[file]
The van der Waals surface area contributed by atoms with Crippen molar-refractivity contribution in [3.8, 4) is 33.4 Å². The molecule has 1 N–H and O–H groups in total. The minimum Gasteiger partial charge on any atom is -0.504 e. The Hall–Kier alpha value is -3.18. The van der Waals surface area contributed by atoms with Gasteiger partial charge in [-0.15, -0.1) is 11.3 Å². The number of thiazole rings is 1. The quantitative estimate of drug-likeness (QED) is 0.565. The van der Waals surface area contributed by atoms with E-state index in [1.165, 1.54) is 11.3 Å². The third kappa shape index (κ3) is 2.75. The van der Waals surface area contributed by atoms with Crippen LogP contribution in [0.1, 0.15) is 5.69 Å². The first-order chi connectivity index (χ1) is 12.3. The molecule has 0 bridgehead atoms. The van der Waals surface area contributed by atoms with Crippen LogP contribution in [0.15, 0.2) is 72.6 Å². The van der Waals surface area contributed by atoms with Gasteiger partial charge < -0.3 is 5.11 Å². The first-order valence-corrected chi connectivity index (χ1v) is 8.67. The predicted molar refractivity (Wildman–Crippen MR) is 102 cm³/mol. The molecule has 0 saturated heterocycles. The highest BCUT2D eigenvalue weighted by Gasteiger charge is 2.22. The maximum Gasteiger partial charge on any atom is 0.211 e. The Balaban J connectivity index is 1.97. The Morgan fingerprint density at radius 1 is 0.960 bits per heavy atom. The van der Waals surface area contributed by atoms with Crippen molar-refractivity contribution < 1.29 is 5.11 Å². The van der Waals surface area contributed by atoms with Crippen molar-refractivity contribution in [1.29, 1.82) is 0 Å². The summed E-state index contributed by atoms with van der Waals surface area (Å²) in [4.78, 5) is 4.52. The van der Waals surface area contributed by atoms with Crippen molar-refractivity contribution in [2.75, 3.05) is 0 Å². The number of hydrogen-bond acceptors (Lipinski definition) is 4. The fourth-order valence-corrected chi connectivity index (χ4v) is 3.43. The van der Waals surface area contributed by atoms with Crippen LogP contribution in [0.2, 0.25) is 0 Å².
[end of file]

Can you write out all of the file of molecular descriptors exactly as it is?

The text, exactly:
The van der Waals surface area contributed by atoms with Crippen molar-refractivity contribution in [3.8, 4) is 33.4 Å². The molecule has 1 N–H and O–H groups in total. The minimum Gasteiger partial charge on any atom is -0.504 e. The Hall–Kier alpha value is -3.18. The van der Waals surface area contributed by atoms with Gasteiger partial charge in [-0.15, -0.1) is 11.3 Å². The number of thiazole rings is 1. The quantitative estimate of drug-likeness (QED) is 0.565. The van der Waals surface area contributed by atoms with E-state index in [1.165, 1.54) is 11.3 Å². The third kappa shape index (κ3) is 2.75. The van der Waals surface area contributed by atoms with Crippen LogP contribution in [0.1, 0.15) is 5.69 Å². The first-order chi connectivity index (χ1) is 12.3. The molecule has 0 bridgehead atoms. The van der Waals surface area contributed by atoms with Crippen LogP contribution in [0.15, 0.2) is 72.6 Å². The van der Waals surface area contributed by atoms with Gasteiger partial charge < -0.3 is 5.11 Å². The first-order valence-corrected chi connectivity index (χ1v) is 8.67. The predicted molar refractivity (Wildman–Crippen MR) is 102 cm³/mol. The molecule has 0 saturated heterocycles. The highest BCUT2D eigenvalue weighted by Gasteiger charge is 2.22. The maximum Gasteiger partial charge on any atom is 0.211 e. The Balaban J connectivity index is 1.97. The Morgan fingerprint density at radius 1 is 0.960 bits per heavy atom. The van der Waals surface area contributed by atoms with Crippen molar-refractivity contribution < 1.29 is 5.11 Å². The van der Waals surface area contributed by atoms with Crippen molar-refractivity contribution in [1.29, 1.82) is 0 Å². The summed E-state index contributed by atoms with van der Waals surface area (Å²) in [4.78, 5) is 4.52. The van der Waals surface area contributed by atoms with Crippen molar-refractivity contribution in [2.75, 3.05) is 0 Å². The number of hydrogen-bond acceptors (Lipinski definition) is 4. The fourth-order valence-corrected chi connectivity index (χ4v) is 3.43. The van der Waals surface area contributed by atoms with Crippen LogP contribution in [0.2, 0.25) is 0 Å².